Archie's family 'broken' after High Court ruling but 'refuse to give up on him'

·2-min read
Archie's family 'broken' after High Court ruling but 'refuse to give up on him'
Archie's family 'broken' after High Court ruling but 'refuse to give up on him'

The mother of Archie Battersbee has said the family is “broken” but “refuse to give up on him” after losing a High Court bid to have him transferred to a hospice to die.

The 12-year-old's parents, Hollie Dance and Paul Battersbee, who are separated but both from Southend, had filed a last-ditch application yesterday in a bid to move him to a hospice to die.

However, High Court judge Mrs Justice Theis has ruled this morning that Archie cannot be moved and should remain at the Royal London Hospital when treatment is withdrawn.

Following the ruling, Archie’s mother Hollie Dance said: “All our wishes as a family have been denied by the authorities.

“We are broken, but we are keeping going, because we love Archie and refuse to give up on him.”

Read more >>> Archie Battersbee's parents lose High Court bid to move him to hospice

Mrs Justice Theis also refused permission to appeal against her ruling, after lawyers for the family requested it.

The family may now pursue a challenge directly with the Court of Appeal, and Mrs Justice Theis granted a stay on the withdrawal of treatment until 2pm today (August 5) to allow time for an appeal to be lodged.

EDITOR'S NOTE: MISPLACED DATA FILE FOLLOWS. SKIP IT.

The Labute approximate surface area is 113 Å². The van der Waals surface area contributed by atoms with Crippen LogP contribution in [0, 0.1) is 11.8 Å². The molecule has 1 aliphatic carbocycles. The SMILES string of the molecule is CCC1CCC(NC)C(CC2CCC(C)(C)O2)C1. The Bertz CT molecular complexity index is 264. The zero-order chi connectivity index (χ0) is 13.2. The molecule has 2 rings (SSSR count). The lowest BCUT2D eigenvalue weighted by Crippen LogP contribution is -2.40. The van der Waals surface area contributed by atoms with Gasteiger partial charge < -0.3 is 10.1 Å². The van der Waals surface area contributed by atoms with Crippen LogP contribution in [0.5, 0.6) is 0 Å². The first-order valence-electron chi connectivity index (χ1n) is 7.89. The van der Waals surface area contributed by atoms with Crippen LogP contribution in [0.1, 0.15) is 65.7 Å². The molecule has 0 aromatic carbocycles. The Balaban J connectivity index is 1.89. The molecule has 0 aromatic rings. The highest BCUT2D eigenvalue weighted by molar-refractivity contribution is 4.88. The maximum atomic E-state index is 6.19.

It is understood the family intend to lodge an appeal directly with the Court of Appeal by 1.30pm.

She concluded her judgment by saying: “I return to where I started, recognising the enormity of what lays ahead for Archie’s parents and the family.

“Their unconditional love and dedication to Archie is a golden thread that runs through this case.

“I hope now Archie can be afforded the opportunity for him to die in peaceful circumstances, with the family who meant so much to him as he clearly does to them.”

Archie has been in a coma since he was found unconscious at his home in Southend on April 7 and is being kept alive by a combination of medical interventions at the Royal London Hospital in Whitechapel, east London.

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